A study, conducted by a British group from the Worcestershire Royal Hospital in the UK, clearly demonstrates that, indeed, while convertibles are fun, they can also lead to hearing loss.
Dr. Philip Michael, lead author of the study, put it this way: “If you are exposed for long periods of 85 decibels (dB) [of sound], you have the potential for hearing loss. The maximum noise occurred at 70 miles per hour and reached the sound threshold of 89dBs. It has the potential for causing long-term hearing loss.”
The problem, according to Dr. Michael’s study, isn’t just the loudness; it’s also the length of time our ears are exposed to high levels of noise. It’s the combination of loudness and length of time exposed to loud noise that have the potential to cause permanent damage to hearing.
Bottom line: any exposure to noises in excess of 85dBs over a long time frame can (and do) cause damage to all those tiny pieces that work in conjunction to enable you to hear.
“We measured the noise by the driver’s ear,” Dr. Michael explained at a conference held by the American Academy of Otolaryngology in San Diego. Noise by the driver’s roadside ear was measured for one minute using a sound level meter.
When drivers reached speeds of 70 mph, the noise level reached 89dBs – loud enough to cause hearing loss. The general finding was the higher the speed, the louder the sound.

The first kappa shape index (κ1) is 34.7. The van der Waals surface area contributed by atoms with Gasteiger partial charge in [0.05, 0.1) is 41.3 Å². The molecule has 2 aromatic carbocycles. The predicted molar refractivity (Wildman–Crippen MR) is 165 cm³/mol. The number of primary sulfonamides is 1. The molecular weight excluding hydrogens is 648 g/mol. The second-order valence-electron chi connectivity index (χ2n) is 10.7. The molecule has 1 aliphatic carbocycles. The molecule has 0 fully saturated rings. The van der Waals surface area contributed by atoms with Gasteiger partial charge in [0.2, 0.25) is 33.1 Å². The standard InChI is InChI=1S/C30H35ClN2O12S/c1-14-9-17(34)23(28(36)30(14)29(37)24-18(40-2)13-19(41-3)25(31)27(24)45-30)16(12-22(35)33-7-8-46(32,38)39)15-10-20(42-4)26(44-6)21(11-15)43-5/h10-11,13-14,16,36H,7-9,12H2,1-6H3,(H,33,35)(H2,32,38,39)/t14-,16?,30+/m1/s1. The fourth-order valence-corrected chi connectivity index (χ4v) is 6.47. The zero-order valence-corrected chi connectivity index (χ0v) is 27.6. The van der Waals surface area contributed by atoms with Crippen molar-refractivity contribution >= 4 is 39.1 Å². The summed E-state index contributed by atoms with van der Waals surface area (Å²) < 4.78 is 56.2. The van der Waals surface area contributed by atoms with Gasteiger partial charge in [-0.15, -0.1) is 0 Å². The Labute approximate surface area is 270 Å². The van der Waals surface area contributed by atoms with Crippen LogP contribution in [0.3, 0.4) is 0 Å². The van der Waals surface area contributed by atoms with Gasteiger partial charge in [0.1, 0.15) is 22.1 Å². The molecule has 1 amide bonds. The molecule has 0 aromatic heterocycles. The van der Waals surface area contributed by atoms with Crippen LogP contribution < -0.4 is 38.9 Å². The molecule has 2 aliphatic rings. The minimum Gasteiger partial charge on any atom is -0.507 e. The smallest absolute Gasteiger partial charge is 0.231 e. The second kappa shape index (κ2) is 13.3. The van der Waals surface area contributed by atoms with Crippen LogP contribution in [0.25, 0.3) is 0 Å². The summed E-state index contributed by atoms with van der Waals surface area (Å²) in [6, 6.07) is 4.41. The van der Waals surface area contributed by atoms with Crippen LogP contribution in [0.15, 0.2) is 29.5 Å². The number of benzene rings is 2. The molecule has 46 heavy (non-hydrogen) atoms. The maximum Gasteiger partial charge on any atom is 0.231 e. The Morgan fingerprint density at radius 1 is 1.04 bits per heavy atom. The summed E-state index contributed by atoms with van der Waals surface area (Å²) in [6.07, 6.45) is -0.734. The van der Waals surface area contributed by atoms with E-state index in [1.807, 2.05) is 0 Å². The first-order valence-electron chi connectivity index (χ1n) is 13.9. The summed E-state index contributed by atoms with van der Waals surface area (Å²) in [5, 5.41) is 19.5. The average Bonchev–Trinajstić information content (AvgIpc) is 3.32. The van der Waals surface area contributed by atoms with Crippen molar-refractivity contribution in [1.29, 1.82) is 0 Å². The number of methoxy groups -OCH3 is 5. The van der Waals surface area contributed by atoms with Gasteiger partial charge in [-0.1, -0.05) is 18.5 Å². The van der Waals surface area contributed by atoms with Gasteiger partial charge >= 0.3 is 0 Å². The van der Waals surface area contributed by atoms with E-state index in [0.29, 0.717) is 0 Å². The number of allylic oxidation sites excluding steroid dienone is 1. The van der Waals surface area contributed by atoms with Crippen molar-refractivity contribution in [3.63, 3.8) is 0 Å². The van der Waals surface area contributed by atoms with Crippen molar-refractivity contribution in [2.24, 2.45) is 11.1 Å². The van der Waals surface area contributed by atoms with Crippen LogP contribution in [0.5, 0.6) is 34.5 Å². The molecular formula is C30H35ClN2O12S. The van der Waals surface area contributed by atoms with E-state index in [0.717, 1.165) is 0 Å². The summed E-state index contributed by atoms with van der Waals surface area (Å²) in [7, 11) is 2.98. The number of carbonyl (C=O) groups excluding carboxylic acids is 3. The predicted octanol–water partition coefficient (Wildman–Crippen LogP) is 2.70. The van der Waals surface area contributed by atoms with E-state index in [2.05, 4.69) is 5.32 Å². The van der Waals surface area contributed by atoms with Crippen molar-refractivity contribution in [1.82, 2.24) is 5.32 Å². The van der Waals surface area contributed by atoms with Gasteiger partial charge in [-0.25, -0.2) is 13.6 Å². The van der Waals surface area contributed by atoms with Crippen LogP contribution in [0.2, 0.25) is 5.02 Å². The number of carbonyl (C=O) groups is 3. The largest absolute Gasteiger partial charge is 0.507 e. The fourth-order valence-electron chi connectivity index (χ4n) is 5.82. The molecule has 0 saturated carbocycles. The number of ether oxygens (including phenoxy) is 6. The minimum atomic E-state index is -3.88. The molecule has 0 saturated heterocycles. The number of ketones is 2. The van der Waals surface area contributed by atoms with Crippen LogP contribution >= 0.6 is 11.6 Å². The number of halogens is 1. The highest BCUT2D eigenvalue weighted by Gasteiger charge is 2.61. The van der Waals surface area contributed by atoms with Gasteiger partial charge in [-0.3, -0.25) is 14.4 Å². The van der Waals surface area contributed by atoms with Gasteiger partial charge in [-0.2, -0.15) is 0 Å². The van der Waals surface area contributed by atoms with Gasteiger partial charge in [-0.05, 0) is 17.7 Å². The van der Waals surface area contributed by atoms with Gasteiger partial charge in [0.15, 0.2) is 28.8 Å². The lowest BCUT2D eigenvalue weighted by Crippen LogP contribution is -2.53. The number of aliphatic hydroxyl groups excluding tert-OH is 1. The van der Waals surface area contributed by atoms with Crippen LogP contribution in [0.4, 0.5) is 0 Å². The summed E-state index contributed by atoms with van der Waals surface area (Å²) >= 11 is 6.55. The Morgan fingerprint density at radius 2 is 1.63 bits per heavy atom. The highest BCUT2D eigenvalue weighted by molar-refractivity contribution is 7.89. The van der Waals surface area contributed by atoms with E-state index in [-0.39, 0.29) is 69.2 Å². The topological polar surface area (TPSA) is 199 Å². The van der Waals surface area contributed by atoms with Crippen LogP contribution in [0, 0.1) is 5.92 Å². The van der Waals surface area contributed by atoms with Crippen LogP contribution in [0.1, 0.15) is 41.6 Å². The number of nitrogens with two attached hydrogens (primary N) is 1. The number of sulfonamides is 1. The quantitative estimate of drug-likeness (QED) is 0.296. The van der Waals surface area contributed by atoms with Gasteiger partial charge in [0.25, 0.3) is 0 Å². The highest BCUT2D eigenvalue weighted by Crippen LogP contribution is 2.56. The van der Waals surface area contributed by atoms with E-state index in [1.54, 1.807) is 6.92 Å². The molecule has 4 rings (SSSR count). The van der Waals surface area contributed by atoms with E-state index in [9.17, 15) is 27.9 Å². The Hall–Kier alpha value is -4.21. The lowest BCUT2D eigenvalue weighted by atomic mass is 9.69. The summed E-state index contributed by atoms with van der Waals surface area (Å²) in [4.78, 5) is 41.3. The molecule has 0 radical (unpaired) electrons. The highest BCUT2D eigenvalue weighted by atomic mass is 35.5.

“Putting up the windows – never mind how geeky some feel that looks – can cut noise exposure,” explained Dr. Michael. “If you have the top down and put up the windows, it [sound level] drops to an average of 84dBs in four of the seven test cars.”
“Mainly the problem is highway driving,” the study’s lead author stated. “It’s a high speed environment. Back country roads, where the car’s velocity is much lower, doesn’t present as much of a danger.” Makes sense.
The report’s findings were reviewed by two American hearing experts, and for convertible owners, there’s hope.
Conclusion? Enjoy your cruising with the top down. But enjoy it in moderation. Limit your exposure to road and wind noise. And slow down. The slower you drive, the less noise you create.
Roll up the windows to cut down on the noise. Check with your state’s DMV about the rules and regs for wearing ear plugs (some states do not allow this) and, if you do opt for a pair, go with the hear-through variety.
Once again, protecting your hearing is a matter of moderation mixed in with a little common sense. So as Spring Fever hits, enjoy the ride. Put down the top, roll up the windows and rock on down the road.
Convertibles have always been fun. Now they can be safe, too, if you take precautions to protect your hearing.
To learn more about the study’s findings, as well as which convertibles were tested for noise and hearing loss risks, read more here: Convertibles: Top Down Cause of Hearing Loss